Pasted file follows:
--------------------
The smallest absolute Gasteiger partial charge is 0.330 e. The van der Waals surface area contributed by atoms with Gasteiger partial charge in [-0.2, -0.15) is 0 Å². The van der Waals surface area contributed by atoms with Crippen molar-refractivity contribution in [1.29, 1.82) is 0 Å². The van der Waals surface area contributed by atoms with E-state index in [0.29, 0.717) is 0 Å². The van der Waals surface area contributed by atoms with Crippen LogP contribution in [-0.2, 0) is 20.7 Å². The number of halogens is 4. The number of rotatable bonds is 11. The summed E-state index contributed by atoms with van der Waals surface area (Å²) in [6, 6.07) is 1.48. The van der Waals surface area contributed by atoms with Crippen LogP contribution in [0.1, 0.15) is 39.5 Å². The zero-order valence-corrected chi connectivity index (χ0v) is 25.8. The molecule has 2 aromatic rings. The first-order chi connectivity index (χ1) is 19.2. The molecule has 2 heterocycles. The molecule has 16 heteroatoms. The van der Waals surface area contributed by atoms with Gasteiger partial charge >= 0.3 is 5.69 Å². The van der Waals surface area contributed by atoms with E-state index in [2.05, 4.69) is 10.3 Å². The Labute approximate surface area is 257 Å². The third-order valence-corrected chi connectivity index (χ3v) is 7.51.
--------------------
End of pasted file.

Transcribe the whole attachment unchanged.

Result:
The smallest absolute Gasteiger partial charge is 0.330 e. The van der Waals surface area contributed by atoms with Gasteiger partial charge in [-0.2, -0.15) is 0 Å². The van der Waals surface area contributed by atoms with Crippen molar-refractivity contribution in [1.29, 1.82) is 0 Å². The van der Waals surface area contributed by atoms with E-state index in [0.29, 0.717) is 0 Å². The van der Waals surface area contributed by atoms with Crippen LogP contribution in [-0.2, 0) is 20.7 Å². The number of halogens is 4. The number of rotatable bonds is 11. The summed E-state index contributed by atoms with van der Waals surface area (Å²) in [6, 6.07) is 1.48. The van der Waals surface area contributed by atoms with Crippen LogP contribution in [0.1, 0.15) is 39.5 Å². The zero-order valence-corrected chi connectivity index (χ0v) is 25.8. The molecule has 2 aromatic rings. The first-order chi connectivity index (χ1) is 19.2. The molecule has 2 heterocycles. The molecule has 16 heteroatoms. The van der Waals surface area contributed by atoms with Gasteiger partial charge >= 0.3 is 5.69 Å². The van der Waals surface area contributed by atoms with E-state index in [2.05, 4.69) is 10.3 Å². The Labute approximate surface area is 257 Å². The third-order valence-corrected chi connectivity index (χ3v) is 7.51.